In the dark days following the election of a barely competent B Movie actor in November 1980, Gil Scott Heron spoke truth to people, that Ronald Raygunz' so called mandate amounted to just above a quarter of the electorate.
Mandate? Mandate my ass!
Within a month, 3 American nuns and a Catholic lay worker died at the hands of a Salvadoran death squad, brutalized and raped.
A former Salvadoran National Guard commander implicated in the cover up legally came to America while nuns and priests in the US found themselves prosecuted for trying to help victims and targets find sanctuary from the US sponsored death squads in Guatemala, Honduras, and El Salvador.
The election ushered into government an era of documented criminality unsurpassed perhaps by even the Cheney administration for at least the latter had fig leaf of 11 September attacks to cover assaults on the US Constitution.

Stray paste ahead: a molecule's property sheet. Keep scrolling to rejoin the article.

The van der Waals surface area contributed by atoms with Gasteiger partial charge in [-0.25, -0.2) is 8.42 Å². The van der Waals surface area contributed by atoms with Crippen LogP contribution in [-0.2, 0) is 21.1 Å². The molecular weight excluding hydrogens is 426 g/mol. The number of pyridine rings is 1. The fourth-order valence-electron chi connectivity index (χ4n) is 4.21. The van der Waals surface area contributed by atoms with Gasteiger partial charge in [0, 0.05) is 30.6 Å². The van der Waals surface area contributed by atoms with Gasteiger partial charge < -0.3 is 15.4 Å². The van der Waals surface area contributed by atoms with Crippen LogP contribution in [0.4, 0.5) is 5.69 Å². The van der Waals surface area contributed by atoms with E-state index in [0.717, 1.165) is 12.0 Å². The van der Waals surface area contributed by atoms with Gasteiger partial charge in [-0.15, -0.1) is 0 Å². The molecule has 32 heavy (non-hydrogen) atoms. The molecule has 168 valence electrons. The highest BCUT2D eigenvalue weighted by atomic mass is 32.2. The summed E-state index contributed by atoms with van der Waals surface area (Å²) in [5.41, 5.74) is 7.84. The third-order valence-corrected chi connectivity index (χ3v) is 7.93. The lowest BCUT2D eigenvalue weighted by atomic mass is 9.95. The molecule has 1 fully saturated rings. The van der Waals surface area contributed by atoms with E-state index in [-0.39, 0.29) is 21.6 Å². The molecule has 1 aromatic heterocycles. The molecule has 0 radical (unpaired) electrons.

Nevertheless, despite the media missing the issues at the time, the Revolution did find new form with Artists United Against Apartheid, with "Sun City" (pop up version).
On the vinyl platter, Gil Scott Heron sang, "Let Me See Your ID."
Never in a million years did sane people think S African apartheid era pass laws would come to America, speecifically in AZ.
So the struggle renews afresh, the working for the dignity of every breathing human starting with the least powerful of us.
Yes, the revolution will not air on television for it begins in our hearts in desire to make things better for all children everywhere.
It continues as we reach out, make human connections, and organize, not just on Facebook but where people live, in the schools, our union halls, the streets of Madison and Tallahassee, wherever the powerful try to strip what little dignity remains for the downtrodden,